— Umm… just doesn’t matter so much. We’d like to get a beta client…
— But Postgres is better for financial applications.
— It probably is, but for the time being let’s focus…
— You should really start with the right foundation. Let’s first rebuild the database layer.
Pretty much how the conversation went. While he might have been right, he couldn’t spend two minutes listening. Not a team player. Make a note, listen to what the other side is telling you. Then discuss, if you wish, with some degree of eloquence. Five minutes later I would have mentioned that we will be using Oracle in production and since ORM is DB-agnostic neither MySQL nor Postgres database would be applicable to the conversation.
Ability to work with others is necessary, not everyone is going to be equally smart or as quick or as well versed in a particular subject. Do not assume the role of a gladiator, rather be a mentor. When all said and done, given a similar set of qualifications I would hire an ex Navy SEAL any day over someone who can figure out how to find second largest item in BST.
Education failure spills into the interview failures
The second part of the problem is an old debate that stems from the poorly structured education system. The concept of testing in order to make everyone fit the same mold is rather outdated. In his excellent book Free to Learn, Peter Gray succinctly says that we took away kids freedom to play and therefore their instinct to learn. Memorize and pass the test cycle isn’t the best method for continued education. It is definitely not the best way to teach. This topic is hotly debated with many opposing views coming from both sides of the camp. Still, it seems unreasonable to continue on such a controversial approach, when it comes to hiring someone. We are done with theoretical approaches, it’s time to solve real-world problems.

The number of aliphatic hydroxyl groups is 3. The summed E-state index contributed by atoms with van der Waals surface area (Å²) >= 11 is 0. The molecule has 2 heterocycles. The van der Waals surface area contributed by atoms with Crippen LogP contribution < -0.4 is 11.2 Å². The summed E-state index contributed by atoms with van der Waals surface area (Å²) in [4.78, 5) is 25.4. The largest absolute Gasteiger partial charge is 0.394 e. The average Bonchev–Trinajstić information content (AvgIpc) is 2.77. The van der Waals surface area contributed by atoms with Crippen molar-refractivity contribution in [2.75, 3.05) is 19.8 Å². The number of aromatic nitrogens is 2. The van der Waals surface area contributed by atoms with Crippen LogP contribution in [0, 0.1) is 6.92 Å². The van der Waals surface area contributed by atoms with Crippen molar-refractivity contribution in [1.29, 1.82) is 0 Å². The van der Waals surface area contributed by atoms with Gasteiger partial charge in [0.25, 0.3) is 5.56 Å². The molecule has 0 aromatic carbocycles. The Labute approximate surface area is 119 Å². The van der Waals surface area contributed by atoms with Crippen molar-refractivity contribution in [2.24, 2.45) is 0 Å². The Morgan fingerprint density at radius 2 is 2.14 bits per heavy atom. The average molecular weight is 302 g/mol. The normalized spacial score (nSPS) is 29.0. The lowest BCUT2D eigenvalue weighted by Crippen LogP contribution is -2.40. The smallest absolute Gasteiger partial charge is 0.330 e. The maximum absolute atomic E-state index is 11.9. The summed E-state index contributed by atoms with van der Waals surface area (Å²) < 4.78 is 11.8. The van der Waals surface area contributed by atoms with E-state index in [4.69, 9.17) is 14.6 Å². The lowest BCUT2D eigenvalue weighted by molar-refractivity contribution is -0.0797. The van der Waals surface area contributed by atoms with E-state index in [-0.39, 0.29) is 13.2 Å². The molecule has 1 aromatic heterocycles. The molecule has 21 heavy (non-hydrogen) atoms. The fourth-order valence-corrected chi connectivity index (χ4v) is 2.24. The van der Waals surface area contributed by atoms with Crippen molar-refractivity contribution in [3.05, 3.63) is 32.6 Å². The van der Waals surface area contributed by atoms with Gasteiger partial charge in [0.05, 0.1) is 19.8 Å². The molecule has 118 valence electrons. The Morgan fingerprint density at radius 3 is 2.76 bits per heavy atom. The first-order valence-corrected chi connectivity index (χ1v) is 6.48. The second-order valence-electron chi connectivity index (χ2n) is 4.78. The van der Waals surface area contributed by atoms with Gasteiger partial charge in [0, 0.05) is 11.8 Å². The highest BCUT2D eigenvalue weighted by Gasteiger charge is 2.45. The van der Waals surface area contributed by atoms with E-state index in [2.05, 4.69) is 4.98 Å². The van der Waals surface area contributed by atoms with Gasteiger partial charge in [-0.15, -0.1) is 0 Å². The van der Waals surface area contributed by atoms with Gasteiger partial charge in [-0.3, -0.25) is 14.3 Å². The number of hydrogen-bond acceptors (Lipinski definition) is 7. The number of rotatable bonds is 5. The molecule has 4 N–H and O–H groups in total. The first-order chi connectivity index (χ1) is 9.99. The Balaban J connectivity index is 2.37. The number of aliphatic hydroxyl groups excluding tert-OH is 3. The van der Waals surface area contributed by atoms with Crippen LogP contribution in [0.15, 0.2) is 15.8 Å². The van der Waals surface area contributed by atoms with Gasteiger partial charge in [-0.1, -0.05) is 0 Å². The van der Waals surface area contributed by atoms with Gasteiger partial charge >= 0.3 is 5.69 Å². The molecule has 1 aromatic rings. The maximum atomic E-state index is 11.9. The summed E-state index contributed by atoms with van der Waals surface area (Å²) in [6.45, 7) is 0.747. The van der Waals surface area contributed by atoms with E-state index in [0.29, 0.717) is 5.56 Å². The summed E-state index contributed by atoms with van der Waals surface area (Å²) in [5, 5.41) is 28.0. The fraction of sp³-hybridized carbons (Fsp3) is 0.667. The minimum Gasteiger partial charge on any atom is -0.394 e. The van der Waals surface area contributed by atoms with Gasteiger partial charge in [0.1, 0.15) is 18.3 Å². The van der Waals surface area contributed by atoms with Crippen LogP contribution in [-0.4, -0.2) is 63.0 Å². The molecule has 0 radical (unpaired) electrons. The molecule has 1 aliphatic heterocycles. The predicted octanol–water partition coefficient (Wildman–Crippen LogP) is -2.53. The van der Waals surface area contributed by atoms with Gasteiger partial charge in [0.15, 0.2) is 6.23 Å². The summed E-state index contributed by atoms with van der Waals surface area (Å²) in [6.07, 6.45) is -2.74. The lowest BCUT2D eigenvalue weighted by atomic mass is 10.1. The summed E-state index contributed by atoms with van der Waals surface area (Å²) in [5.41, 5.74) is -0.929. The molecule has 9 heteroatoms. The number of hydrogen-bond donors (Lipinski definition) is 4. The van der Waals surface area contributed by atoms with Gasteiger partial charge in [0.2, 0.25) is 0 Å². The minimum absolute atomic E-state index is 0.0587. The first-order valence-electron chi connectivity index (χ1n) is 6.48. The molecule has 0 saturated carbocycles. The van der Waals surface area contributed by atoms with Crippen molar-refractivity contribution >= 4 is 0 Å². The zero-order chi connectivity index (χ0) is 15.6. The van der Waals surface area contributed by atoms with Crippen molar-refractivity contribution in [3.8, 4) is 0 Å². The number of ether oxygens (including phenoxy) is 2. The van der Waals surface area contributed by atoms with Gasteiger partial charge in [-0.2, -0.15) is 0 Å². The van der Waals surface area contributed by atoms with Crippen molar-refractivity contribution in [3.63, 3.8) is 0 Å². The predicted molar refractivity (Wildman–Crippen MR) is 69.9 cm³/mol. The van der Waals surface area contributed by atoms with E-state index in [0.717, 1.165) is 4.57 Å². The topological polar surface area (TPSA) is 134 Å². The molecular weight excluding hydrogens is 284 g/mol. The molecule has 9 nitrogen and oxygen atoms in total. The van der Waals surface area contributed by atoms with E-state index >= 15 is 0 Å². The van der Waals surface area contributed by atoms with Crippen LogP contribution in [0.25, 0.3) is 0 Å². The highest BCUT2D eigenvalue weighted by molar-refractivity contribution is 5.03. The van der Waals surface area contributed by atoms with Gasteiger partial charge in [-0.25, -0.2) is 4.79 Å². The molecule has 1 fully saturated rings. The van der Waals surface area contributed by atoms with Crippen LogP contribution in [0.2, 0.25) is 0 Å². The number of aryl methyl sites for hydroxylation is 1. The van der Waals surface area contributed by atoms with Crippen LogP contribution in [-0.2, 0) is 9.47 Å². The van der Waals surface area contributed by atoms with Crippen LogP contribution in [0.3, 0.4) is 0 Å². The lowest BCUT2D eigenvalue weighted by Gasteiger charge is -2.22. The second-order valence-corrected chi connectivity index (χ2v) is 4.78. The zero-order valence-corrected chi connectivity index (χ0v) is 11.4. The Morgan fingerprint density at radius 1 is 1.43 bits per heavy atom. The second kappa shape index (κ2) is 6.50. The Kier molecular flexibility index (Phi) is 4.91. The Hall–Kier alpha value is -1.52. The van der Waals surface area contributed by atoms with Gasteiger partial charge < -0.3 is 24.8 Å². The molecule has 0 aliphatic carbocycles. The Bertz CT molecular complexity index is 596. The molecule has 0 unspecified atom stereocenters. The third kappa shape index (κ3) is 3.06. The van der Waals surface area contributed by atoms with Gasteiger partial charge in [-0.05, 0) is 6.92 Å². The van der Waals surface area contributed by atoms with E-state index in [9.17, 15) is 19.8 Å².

Yet, the amount of times I’ve read about people studying for an interview seems rather off-putting. “Oh boy the interview is tomorrow, I better cram some more knowledge into my head, so I can pass the stupid test. Then I can chill out”. This is wrong on many different levels. When a boxer is getting ready for a big fight on Saturday, they do not spar on Friday. They take it very easy because years of training and months leading up to the fight they boxed day in and day out. They spent a long time getting in the best cardio shape, cutting weight and working out a strategy. Nobody wants to be become a boxer in twenty one days. That’s dangerous and stupid. Learning python in twenty four hours isn’t going to yield better results.
I wouldn’t want this to be misconstrued as though I am advising against learning. Quite the opposite, you should always learn and expand your horizons. The key point here is to do it for the right reasons. If your dream job involves knowledge of algorithms and data structures, then by all means study them in depth and spend a decent amount of time working with relevant projects. Open Source projects are always looking for new contributors. Getting hands-on experience with your favorite technology isn’t very hard (even if you don’t have a job). Memorizing a few things for the sake of passing an interview is lame, understanding the concepts and gaining actual experience is the way to go.